An employer who finds that an employee is in breach of his or her employment contract can take disciplinary action such as requiring additional training or assigning stricter supervision. An employer can also terminate an employee for not fulfilling his or her contractual duties. Enforcing an NDA or NCA generally requires going to court to demand that the former employee pay financial penalties. An employee who has a breach of contract claim usually has to file a civil lawsuit to hold the employer to its obligations. Succeeding with such a lawsuit can result in the award of unpaid wages, monetary damages, and rehiring. A court may also order the employer to update its policies and procedures. Sometimes, an employee will qualify to receive punitive damages, which are noncriminal fines imposed to punish unfair treatment.
Rachel and Dominick were incredibly helpful throughout the entire process. They got back to me quickly, whenever I had questions, which helped me stay calm during a very stressful time. Rachel was confident in her abilities and knowledge of the labor laws, and she was able to secure a settlement for me. If you ever find yourself in a situation that requires you take action against an employer, I would highly recommend the Friedman Firm. There's no one I would recommend more to be in your corner.
If you are in need of an employment attorney, this is your sign to talk to Rachel and Jamie. Amazing!! They handled my case like the true professionals they are! They stuck to a strategy, even when it seemed like it wasn’t going our way and BAM! We get the outcome we wanted. I couldn’t be happier and I will always return to them if I EVER have an employment issue again. Thank you so much for helping me and my family!
Dedicated! Thorough! Detailed! Professional! Personable! I can keep going with the many qualities Pete and his team have. I highly recommend him!!! You won't be disappointed.
I needed an employment lawyer to work through a non compete. Pete at The Friedmann Firm was listed as one of the three best rated employment lawyers on a local website. I called him in the morning and later that night he was on the case and provided sound council through a very tense negotiation. Don’t take a chance with your career, reach out and get good council. Pete was very responsive every step of the way and delivered positive results. I highly recommend Pete and his Firm!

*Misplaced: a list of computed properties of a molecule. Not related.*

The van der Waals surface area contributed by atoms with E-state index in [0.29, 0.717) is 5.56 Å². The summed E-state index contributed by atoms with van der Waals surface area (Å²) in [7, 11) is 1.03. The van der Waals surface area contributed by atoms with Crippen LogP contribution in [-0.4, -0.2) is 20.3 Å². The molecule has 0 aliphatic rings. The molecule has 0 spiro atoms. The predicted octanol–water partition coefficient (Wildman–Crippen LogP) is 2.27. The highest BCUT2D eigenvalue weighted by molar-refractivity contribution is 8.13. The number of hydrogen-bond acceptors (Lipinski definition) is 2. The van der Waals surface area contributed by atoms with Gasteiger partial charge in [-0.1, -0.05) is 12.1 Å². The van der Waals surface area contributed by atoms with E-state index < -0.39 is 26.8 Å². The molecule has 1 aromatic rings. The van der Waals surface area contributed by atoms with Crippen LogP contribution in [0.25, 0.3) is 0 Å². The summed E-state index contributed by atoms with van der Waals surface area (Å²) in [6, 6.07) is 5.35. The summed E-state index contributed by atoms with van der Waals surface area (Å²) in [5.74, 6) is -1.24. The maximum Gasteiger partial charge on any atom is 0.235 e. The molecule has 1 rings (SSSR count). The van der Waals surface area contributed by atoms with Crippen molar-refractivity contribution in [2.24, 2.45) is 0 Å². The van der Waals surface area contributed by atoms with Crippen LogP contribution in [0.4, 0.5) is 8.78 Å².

Rachel was top-notch from start to finish. She was responsible, professional, quick to respond to emails, texts or phone calls. She gives it to you straight, which I prefer! She thinks outside the box and is definitely the dog you want in the fight for you. She does not waste time and immediately dives right in to get the best results she can for you. I would highly recommend Rachel and her firm to anyone who wants to get the job done right, the first time, in a professional, compassionate and decisive manner.
My wife used this firm for a matter she had with her former employer. She could not have been more satisfied with their services. They were timely in responses, courteous, and very thoughtful. This was a difficult process for her and Pete made it so much easier by handling all of the details of her case.
Rachel Sabo of The Friedmann Firm believed in me when no one else did & helped me through every step of my legal process. Very happy with the firm’s professionalism & dedication to my case.
I called them with some questions about my employment and Jamie was very helpful. I didn’t need an attorney to handle a case for me - only to help me navigate an issue I was having at work. She answered my questions and I felt she truly listened to me. I’d recommend this firm to anyone looking for an employment lawyer. Thank you!
Pete resolved issues I was having with my employer in a quick and favorable manner. He is also easy to talk to and understands his clients rights AND needs. You’d do right to call The Friedmann Firm.
I had a terrific experience with Rachel. She handled my case in a very professional manner. She made herself available and always kept me updated. Her knowledge of the law is incredible. She took the time to educate me on the legal processes so I understood what was happening with my case. Thank you Rachel for helping me navigate a most difficult situation. I am so thankful to have had you as my attorney. You have my highest recommendation.